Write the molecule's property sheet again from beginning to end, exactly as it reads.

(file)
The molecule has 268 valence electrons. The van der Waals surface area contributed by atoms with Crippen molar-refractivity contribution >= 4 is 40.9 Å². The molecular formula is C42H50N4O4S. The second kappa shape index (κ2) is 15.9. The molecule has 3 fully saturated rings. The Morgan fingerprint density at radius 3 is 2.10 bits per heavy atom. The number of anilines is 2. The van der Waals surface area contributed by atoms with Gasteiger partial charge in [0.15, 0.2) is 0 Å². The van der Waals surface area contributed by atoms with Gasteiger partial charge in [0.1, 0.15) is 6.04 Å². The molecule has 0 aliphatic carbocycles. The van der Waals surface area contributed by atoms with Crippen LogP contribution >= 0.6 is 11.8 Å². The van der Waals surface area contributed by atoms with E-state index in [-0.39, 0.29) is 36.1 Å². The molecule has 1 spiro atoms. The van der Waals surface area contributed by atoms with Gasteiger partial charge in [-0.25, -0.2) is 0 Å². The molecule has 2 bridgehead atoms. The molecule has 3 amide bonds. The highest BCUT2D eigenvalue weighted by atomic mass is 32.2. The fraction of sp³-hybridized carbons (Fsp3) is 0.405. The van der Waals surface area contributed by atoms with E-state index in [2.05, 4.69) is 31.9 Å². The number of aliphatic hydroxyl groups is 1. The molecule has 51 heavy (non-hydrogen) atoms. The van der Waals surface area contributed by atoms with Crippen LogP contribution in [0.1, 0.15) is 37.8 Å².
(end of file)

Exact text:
The molecule has 268 valence electrons. The van der Waals surface area contributed by atoms with Crippen molar-refractivity contribution >= 4 is 40.9 Å². The molecular formula is C42H50N4O4S. The second kappa shape index (κ2) is 15.9. The molecule has 3 fully saturated rings. The Morgan fingerprint density at radius 3 is 2.10 bits per heavy atom. The number of anilines is 2. The van der Waals surface area contributed by atoms with Gasteiger partial charge in [0.15, 0.2) is 0 Å². The van der Waals surface area contributed by atoms with Gasteiger partial charge in [0.1, 0.15) is 6.04 Å². The molecule has 0 aliphatic carbocycles. The van der Waals surface area contributed by atoms with Crippen LogP contribution >= 0.6 is 11.8 Å². The van der Waals surface area contributed by atoms with E-state index in [-0.39, 0.29) is 36.1 Å². The molecule has 1 spiro atoms. The van der Waals surface area contributed by atoms with Gasteiger partial charge in [-0.25, -0.2) is 0 Å². The molecule has 2 bridgehead atoms. The molecule has 3 amide bonds. The highest BCUT2D eigenvalue weighted by atomic mass is 32.2. The fraction of sp³-hybridized carbons (Fsp3) is 0.405. The van der Waals surface area contributed by atoms with E-state index in [2.05, 4.69) is 31.9 Å². The number of aliphatic hydroxyl groups is 1. The molecule has 51 heavy (non-hydrogen) atoms. The van der Waals surface area contributed by atoms with Crippen LogP contribution in [0.1, 0.15) is 37.8 Å².